Researchers in Los Angeles hope to change that. We chatted with Clive Svendsen, director of the Cedars-Sinai Board of Governors Regenerative Medicine Institute, about his experimental approach — which got FDA approval this past week to begin human trials. 

What is it you’re working on? 

We have a combined stem cell and gene therapy approach to treat ALS. We take neural stem cells and engineer them to release a protein, GDNF, that protects neurons. We then inject these stem cells directly into the spinal cord of the patient.

Once you put them in, the stem cells are like tadpoles — they’ll swim to areas of damage, migrating to where neurons are dying in ALS.

They don’t replace the motor neurons, which get the most damaged in ALS — but we’ve found that the astrocytes that support the motor neurons are also sick. So we’re basically rejuvenating the spinal cord area by putting new astrocytes in, making the motor neurons live longer — and they’re releasing a powerful drug, GDNF.

What do you hope to see in patients?

Well, in this safety trial, we’re going to inject the cells in one half of a patient’s lumbar spine, so that they’ll only impact the neurons in one patient’s leg. So we’ll track, over time, whether the paralysis progresses on one side faster than the other.

This isn't a cure, just a safety trial. We're trying to do a good, clean trial and do it correctly. But as a treatment itself, chances are, this won’t work, because ALS is a tough disease. But we’re ready for the next steps. 

What was the regulatory process like for this? 

I have to tell you: It was intense. The document we submitted to the FDA was 4,700 pages. We had to go to the Recombinant DNA Advisory Committee, then to CBER [the FDA's Center for Biologics Evaluation and Research], and then if that wasn’t enough, we had to develop a whole new delivery device for this to inject stem cells into the spinal cord — so we had to go through the Centers for Devices and Radiological Health as well.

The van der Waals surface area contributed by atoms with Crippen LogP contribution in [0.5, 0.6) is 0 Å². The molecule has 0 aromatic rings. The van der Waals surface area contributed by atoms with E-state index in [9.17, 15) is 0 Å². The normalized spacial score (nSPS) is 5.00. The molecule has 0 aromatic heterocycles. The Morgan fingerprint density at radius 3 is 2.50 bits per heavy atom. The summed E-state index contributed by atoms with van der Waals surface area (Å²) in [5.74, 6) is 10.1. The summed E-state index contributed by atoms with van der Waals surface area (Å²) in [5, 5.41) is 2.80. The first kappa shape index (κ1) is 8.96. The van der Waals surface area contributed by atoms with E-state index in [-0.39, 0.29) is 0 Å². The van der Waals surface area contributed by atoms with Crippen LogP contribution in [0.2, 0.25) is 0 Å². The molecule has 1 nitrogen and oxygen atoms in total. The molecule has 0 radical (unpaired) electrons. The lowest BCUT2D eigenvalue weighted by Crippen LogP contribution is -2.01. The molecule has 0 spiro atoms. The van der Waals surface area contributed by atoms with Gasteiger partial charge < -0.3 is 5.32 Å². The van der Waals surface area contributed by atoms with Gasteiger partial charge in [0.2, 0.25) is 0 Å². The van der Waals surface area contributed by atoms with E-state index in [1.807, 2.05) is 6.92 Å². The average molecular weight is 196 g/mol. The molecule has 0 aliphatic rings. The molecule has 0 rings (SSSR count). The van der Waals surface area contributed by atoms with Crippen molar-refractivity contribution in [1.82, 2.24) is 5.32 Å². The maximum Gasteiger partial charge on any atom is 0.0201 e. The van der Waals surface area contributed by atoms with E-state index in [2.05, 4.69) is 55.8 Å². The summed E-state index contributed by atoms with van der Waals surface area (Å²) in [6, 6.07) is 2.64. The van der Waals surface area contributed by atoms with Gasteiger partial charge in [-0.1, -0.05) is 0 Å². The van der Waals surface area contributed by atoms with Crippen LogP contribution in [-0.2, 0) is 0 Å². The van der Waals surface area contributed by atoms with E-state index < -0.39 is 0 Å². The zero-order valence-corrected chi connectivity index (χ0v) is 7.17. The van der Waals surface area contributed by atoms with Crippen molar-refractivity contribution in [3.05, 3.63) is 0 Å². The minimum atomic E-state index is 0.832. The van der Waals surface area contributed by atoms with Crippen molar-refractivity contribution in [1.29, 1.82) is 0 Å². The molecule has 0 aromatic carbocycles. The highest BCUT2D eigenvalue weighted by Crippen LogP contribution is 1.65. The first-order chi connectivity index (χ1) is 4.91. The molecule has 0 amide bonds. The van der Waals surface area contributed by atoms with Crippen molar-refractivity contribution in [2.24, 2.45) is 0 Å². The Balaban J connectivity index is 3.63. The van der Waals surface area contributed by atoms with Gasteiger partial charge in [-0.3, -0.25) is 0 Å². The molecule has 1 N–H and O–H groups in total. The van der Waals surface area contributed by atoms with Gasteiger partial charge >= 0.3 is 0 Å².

Could this approach to cell therapy be used in other diseases?

Now that we have FDA approval for ALS, we’ll look at testing these cells in other diseases. We’re applying for funding soon to do similar work in Parkinson’s, and have another trial for retinitis pigmentosa. 

Echoes of bubbles past

A string of scientific breakthroughs has stoked investor optimism, lined the pockets of venture capitalists and given rise to a generation of highly valued biotech startups.

But don't get too comfy: “The billions in investment have created an industry choked with copycat, capital-hungry companies lacking the critical mass of technology to survive,” according to a Businessweek cover story. “Biotech faces a reckoning — and it’s going to be ugly.”

Who’s to blame? For one, big pharmaceutical companies, which boost profits “mainly by churning out ‘me-too’ drugs and raising prices” and which have been paying huge sums for biotech companies. Then there are the investment bankers, who earn fat fees and so have “little incentive to keep long-shot companies from going public.”

Sound familiar? Here’s the punchline: That story ran on Sept. 26, 1994.

More reads

  • The average annual retail cost of a specialty drug has outstripped the nation's median household income. (Washington Post)
  • Juno Therapeutics is spending big money on a bet that CAR-T can become a major treatment option for cancer, staking its future on a risky proposal. (Economist)
  • Merck won FDA approval for an antibody that treats Clostridium difficile infection. (Press release)

Have a news tip or comment you want to send us?

Send us an email

Thanks for reading! Until tomorrow,

Damian & Meghana

Enjoy this email? Tell your friends and coworkers to sign up here.